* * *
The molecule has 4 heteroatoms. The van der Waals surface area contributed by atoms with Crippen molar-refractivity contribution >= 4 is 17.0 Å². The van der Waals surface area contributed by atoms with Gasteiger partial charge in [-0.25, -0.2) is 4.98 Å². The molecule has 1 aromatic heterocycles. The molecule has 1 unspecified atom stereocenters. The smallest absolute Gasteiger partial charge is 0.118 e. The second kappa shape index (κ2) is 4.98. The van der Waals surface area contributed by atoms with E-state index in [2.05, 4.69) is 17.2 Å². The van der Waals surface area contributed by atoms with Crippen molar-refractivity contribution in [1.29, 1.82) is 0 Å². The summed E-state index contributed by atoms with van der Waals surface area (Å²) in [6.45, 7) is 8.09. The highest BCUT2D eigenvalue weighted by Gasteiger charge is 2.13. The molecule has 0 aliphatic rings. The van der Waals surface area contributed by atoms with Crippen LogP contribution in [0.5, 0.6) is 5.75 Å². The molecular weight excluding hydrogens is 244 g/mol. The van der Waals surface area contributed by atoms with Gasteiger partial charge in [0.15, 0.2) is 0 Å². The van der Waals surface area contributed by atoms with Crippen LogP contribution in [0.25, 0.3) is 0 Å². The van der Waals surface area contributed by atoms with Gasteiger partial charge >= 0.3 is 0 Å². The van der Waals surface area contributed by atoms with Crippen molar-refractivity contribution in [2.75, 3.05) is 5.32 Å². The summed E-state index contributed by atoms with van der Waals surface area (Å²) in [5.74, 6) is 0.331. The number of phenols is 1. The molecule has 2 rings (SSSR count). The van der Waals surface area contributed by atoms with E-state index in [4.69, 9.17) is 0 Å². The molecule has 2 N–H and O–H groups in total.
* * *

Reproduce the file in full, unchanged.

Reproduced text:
The molecule has 4 heteroatoms. The van der Waals surface area contributed by atoms with Crippen molar-refractivity contribution >= 4 is 17.0 Å². The van der Waals surface area contributed by atoms with Gasteiger partial charge in [-0.25, -0.2) is 4.98 Å². The molecule has 1 aromatic heterocycles. The molecule has 1 unspecified atom stereocenters. The smallest absolute Gasteiger partial charge is 0.118 e. The second kappa shape index (κ2) is 4.98. The van der Waals surface area contributed by atoms with E-state index in [2.05, 4.69) is 17.2 Å². The van der Waals surface area contributed by atoms with Crippen molar-refractivity contribution in [1.29, 1.82) is 0 Å². The summed E-state index contributed by atoms with van der Waals surface area (Å²) in [6.45, 7) is 8.09. The highest BCUT2D eigenvalue weighted by Gasteiger charge is 2.13. The molecule has 0 aliphatic rings. The van der Waals surface area contributed by atoms with Crippen LogP contribution in [0.5, 0.6) is 5.75 Å². The molecular weight excluding hydrogens is 244 g/mol. The van der Waals surface area contributed by atoms with Gasteiger partial charge in [0.15, 0.2) is 0 Å². The van der Waals surface area contributed by atoms with Crippen LogP contribution in [0.25, 0.3) is 0 Å². The van der Waals surface area contributed by atoms with Gasteiger partial charge >= 0.3 is 0 Å². The van der Waals surface area contributed by atoms with Crippen molar-refractivity contribution in [2.75, 3.05) is 5.32 Å². The summed E-state index contributed by atoms with van der Waals surface area (Å²) in [5.74, 6) is 0.331. The number of phenols is 1. The molecule has 2 rings (SSSR count). The van der Waals surface area contributed by atoms with E-state index in [4.69, 9.17) is 0 Å². The molecule has 2 N–H and O–H groups in total.